Primary Buying Opportunity – Springs

The concept of the spring was added to the Wyckoff Stock Market Course by Mr. Robert Evans.  Over the years, it has become the primary buying opportunity that is of most interest to many Wyckoff traders.  Its popularity can be traced to the fact that the stock market or an individual issue is likely to make an immediate response to the up side that may be the start of a much bigger move that unfolds over time.  By buying in a spring position, the stock market trader has the opportunity to take advantage of the entire advance.

Another reason for the popularity of springs has to do with the fact that they represent danger points.  It might seem strange to think of a danger point as being a good trading opportunity, but there is a logic to it.  When the price is in a spring position, supply has an opportunity to come pouring in an crush the price.  This is what makes it a danger point for the bulls.  However, if the price has entered the spring position in a constructive manner, the Wyckoff trader knows that the odds of supply rushing in to take control of the action are low.  Therefore, it is possible to protect maximum amount of the funds involved and still have an opportunity to realize a worthwhile profit.  In effect, the point of greatest danger becomes the point of minimum risk.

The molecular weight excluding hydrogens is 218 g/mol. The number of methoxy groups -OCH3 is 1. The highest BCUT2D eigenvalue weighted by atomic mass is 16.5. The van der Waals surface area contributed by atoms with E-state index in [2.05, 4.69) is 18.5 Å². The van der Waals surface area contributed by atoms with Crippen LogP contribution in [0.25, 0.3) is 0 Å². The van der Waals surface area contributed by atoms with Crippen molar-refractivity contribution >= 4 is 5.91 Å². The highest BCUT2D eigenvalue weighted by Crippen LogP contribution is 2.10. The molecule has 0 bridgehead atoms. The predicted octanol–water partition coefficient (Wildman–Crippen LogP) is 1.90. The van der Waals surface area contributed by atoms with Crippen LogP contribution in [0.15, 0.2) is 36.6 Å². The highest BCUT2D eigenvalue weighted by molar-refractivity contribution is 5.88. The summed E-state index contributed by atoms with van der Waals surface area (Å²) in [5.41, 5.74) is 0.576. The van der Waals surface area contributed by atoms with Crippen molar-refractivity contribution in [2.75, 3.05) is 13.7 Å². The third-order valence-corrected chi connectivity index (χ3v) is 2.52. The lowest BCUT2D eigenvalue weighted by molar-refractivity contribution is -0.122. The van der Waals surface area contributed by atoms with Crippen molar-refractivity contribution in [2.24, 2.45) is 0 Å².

Defined in broadest terms, a potential spring position is the penetration of a support level.  The words potential spring are used because not all support levels are created equal and not all penetrations are created equal.  A support level is defined by the low point of any reaction.  Some reactions are more important than others.  Therefore, spring that develop relative to those are more interesting to stock market bulls.  Not all penetrations of support levels unfold in the same manner.  Some are more constructive than others.  The character of the price and volume action as the price moves toward into the penetration of a support level determines the quality of the potential spring.  High quality springs that develop relative to important support levels are the ones that are likely to produce the best results.